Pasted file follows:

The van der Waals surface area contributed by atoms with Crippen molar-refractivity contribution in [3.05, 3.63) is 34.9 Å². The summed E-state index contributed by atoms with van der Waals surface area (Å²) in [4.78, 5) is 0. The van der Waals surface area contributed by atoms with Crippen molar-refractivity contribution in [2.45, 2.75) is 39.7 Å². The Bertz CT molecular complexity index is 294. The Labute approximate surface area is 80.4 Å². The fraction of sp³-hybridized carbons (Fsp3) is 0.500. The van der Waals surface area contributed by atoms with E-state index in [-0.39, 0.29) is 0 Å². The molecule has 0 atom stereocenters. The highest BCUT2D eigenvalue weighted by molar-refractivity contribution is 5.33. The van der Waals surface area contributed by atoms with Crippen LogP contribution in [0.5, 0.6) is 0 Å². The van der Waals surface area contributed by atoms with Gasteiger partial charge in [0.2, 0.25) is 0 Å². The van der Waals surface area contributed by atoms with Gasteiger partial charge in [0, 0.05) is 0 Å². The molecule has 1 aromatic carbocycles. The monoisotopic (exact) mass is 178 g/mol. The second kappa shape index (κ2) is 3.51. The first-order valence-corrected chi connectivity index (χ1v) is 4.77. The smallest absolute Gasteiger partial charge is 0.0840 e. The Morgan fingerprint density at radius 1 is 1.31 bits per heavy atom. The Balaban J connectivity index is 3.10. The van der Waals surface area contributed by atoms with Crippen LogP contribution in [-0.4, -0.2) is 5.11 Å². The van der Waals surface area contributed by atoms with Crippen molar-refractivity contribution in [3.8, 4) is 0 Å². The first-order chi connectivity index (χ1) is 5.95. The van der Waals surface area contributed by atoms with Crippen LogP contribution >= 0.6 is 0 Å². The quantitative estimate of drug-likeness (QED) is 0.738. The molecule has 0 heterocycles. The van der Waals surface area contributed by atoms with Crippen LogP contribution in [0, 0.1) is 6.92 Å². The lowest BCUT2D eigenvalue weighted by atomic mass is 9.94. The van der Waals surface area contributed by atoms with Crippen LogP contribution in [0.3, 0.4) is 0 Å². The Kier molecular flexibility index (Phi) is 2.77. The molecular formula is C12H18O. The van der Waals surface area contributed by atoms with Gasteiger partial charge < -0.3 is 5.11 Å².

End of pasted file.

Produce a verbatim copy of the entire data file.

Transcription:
The van der Waals surface area contributed by atoms with Crippen molar-refractivity contribution in [3.05, 3.63) is 34.9 Å². The summed E-state index contributed by atoms with van der Waals surface area (Å²) in [4.78, 5) is 0. The van der Waals surface area contributed by atoms with Crippen molar-refractivity contribution in [2.45, 2.75) is 39.7 Å². The Bertz CT molecular complexity index is 294. The Labute approximate surface area is 80.4 Å². The fraction of sp³-hybridized carbons (Fsp3) is 0.500. The van der Waals surface area contributed by atoms with E-state index in [-0.39, 0.29) is 0 Å². The molecule has 0 atom stereocenters. The highest BCUT2D eigenvalue weighted by molar-refractivity contribution is 5.33. The van der Waals surface area contributed by atoms with Crippen LogP contribution in [0.5, 0.6) is 0 Å². The van der Waals surface area contributed by atoms with Gasteiger partial charge in [0.2, 0.25) is 0 Å². The van der Waals surface area contributed by atoms with Gasteiger partial charge in [0, 0.05) is 0 Å². The molecule has 1 aromatic carbocycles. The monoisotopic (exact) mass is 178 g/mol. The second kappa shape index (κ2) is 3.51. The first-order valence-corrected chi connectivity index (χ1v) is 4.77. The smallest absolute Gasteiger partial charge is 0.0840 e. The Morgan fingerprint density at radius 1 is 1.31 bits per heavy atom. The Balaban J connectivity index is 3.10. The van der Waals surface area contributed by atoms with Crippen LogP contribution in [-0.4, -0.2) is 5.11 Å². The van der Waals surface area contributed by atoms with Crippen molar-refractivity contribution in [3.8, 4) is 0 Å². The first-order chi connectivity index (χ1) is 5.95. The van der Waals surface area contributed by atoms with Crippen LogP contribution >= 0.6 is 0 Å². The quantitative estimate of drug-likeness (QED) is 0.738. The molecule has 0 heterocycles. The van der Waals surface area contributed by atoms with Crippen LogP contribution in [0, 0.1) is 6.92 Å². The lowest BCUT2D eigenvalue weighted by atomic mass is 9.94. The van der Waals surface area contributed by atoms with Crippen LogP contribution in [0.3, 0.4) is 0 Å². The Kier molecular flexibility index (Phi) is 2.77. The molecular formula is C12H18O. The van der Waals surface area contributed by atoms with Gasteiger partial charge < -0.3 is 5.11 Å².